Wonderful words from Hatlady, wonderful advice...
Live life...Jaideni, worry about the ifs, and buts when and if they every come to be. No IT story is the same..yours will be different. Go for it...
07-08-2008, 11:44 AM
Very well said! Lupus may slow us down, but we can still do things at our own pace!
I finished my Masters last year, but it was mostly online, which made things easy. My BS would have been harder if I had been suffering from lupus at the time.
I've just found I need to pace myself. I think that is key. I can't work full time and go to school full time. But I can work and go to school part time! I may not have a perfect house, but we survive. I take advantage of good days, and rest when I feel crappy (like today!). It is frustrating since I used to be a go go go girl and never had problems getting things done, but I just changed my perspective. So if you really want to go to pharmaceuticals (sp?) you probably can but just need some help and extra time!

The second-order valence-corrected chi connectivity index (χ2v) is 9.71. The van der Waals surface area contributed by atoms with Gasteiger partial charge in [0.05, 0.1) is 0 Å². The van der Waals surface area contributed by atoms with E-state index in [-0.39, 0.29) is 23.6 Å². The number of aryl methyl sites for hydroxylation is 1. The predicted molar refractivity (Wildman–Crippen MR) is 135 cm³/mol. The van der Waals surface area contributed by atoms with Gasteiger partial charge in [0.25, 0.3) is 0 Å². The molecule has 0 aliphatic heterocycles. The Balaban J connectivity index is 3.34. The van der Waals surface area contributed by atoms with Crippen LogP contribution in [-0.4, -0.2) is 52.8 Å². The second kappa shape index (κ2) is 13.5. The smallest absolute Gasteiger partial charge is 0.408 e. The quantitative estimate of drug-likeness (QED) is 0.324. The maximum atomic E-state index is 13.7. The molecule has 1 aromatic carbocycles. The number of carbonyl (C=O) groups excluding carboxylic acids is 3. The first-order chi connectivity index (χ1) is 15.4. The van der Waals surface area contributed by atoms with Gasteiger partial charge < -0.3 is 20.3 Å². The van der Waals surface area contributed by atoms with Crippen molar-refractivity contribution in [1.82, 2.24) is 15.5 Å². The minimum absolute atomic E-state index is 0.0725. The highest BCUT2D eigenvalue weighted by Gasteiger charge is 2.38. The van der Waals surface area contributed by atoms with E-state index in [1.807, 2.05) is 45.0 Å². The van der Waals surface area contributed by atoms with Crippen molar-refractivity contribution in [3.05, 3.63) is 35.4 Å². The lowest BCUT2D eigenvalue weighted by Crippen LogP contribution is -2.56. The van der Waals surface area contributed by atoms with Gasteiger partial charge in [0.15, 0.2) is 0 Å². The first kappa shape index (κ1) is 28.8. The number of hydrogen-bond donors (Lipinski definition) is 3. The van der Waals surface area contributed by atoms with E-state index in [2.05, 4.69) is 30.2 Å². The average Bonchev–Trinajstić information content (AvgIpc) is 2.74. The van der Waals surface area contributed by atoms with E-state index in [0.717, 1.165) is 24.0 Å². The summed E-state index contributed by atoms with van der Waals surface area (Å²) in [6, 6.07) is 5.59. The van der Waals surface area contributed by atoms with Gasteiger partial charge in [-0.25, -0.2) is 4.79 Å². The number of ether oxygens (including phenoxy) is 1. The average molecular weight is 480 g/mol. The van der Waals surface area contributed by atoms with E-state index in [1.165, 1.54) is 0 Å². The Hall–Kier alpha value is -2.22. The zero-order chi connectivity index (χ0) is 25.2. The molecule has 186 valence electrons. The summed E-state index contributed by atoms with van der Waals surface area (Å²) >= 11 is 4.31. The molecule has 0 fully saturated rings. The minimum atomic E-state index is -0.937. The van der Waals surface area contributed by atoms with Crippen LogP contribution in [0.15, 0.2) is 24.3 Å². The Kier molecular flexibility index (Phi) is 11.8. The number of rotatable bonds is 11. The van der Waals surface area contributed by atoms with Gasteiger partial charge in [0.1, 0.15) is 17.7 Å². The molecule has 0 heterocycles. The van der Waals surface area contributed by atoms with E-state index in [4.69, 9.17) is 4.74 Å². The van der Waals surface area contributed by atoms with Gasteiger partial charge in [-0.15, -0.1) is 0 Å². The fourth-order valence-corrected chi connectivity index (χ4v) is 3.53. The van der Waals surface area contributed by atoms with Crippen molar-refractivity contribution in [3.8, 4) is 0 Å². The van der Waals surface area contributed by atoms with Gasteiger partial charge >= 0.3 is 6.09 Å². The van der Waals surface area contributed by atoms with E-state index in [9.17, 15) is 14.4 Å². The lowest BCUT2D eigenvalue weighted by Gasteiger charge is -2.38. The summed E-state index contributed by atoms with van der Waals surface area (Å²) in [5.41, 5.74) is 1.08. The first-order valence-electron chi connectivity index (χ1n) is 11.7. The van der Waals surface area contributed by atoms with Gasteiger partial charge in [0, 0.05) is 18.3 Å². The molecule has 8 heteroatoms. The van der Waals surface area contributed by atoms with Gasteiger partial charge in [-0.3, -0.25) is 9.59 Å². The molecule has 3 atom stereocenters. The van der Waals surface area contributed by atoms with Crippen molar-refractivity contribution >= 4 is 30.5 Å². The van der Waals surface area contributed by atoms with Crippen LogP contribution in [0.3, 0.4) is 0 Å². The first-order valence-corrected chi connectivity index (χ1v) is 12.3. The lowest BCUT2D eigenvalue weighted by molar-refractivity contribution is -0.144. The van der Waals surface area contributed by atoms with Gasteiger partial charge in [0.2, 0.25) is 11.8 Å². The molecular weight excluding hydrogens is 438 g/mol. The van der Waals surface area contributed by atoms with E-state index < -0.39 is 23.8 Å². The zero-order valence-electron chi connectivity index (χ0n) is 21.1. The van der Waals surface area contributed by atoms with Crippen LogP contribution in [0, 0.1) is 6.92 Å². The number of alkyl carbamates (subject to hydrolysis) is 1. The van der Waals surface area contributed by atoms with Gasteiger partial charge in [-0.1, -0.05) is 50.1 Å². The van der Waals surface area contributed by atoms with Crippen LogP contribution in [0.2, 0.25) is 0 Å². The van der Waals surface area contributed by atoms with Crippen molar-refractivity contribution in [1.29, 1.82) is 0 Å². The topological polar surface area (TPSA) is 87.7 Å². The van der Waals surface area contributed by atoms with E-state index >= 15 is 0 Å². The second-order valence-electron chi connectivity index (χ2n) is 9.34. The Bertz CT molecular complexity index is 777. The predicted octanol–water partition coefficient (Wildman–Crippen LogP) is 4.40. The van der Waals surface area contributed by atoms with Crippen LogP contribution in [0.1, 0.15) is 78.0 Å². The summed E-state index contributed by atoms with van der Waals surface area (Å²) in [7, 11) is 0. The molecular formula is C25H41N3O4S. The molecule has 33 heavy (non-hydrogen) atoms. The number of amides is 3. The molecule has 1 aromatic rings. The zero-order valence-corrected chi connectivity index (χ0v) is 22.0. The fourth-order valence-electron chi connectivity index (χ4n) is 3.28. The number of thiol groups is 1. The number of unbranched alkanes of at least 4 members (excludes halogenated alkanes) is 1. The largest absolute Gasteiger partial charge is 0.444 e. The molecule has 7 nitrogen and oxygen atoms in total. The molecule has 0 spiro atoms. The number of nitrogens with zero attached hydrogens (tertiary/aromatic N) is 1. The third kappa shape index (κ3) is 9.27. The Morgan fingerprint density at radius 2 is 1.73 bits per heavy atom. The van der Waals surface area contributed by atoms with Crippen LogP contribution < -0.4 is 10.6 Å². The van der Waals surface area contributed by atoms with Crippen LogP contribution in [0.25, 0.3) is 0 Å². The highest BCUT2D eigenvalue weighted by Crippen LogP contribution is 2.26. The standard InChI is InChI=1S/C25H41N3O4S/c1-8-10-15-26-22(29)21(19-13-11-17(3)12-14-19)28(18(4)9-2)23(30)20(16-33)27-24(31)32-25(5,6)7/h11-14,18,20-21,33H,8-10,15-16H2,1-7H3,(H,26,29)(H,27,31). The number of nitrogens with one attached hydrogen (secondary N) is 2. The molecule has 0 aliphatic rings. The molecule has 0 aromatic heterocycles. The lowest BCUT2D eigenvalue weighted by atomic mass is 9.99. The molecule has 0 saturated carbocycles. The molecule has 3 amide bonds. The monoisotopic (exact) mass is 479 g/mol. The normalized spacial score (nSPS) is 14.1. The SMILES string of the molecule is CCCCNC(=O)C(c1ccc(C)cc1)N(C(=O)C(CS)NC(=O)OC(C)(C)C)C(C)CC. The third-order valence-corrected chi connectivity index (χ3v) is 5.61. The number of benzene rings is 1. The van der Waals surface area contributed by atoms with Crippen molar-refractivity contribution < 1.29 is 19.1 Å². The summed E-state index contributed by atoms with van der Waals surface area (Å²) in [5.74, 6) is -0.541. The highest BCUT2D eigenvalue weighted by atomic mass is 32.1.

07-09-2008, 04:43 PM
My career is Engineering. 20 years ago, I completed a degree in Chemical Engineering. About 12 years ago, I finished a Master's Degree. After continuing to work and having 2 great kiddos (who are now 11 and 7), I continue to work, but I also wonder for how long. Last year, I was having a stinging sensation in my head and thought for sure I was dying of a brain tumor. After MANY doctors and a long road to a diagnosis (like so many of us have had to face), they finally found a sky-high ANA which led to other tests and to my lupus diagnosis.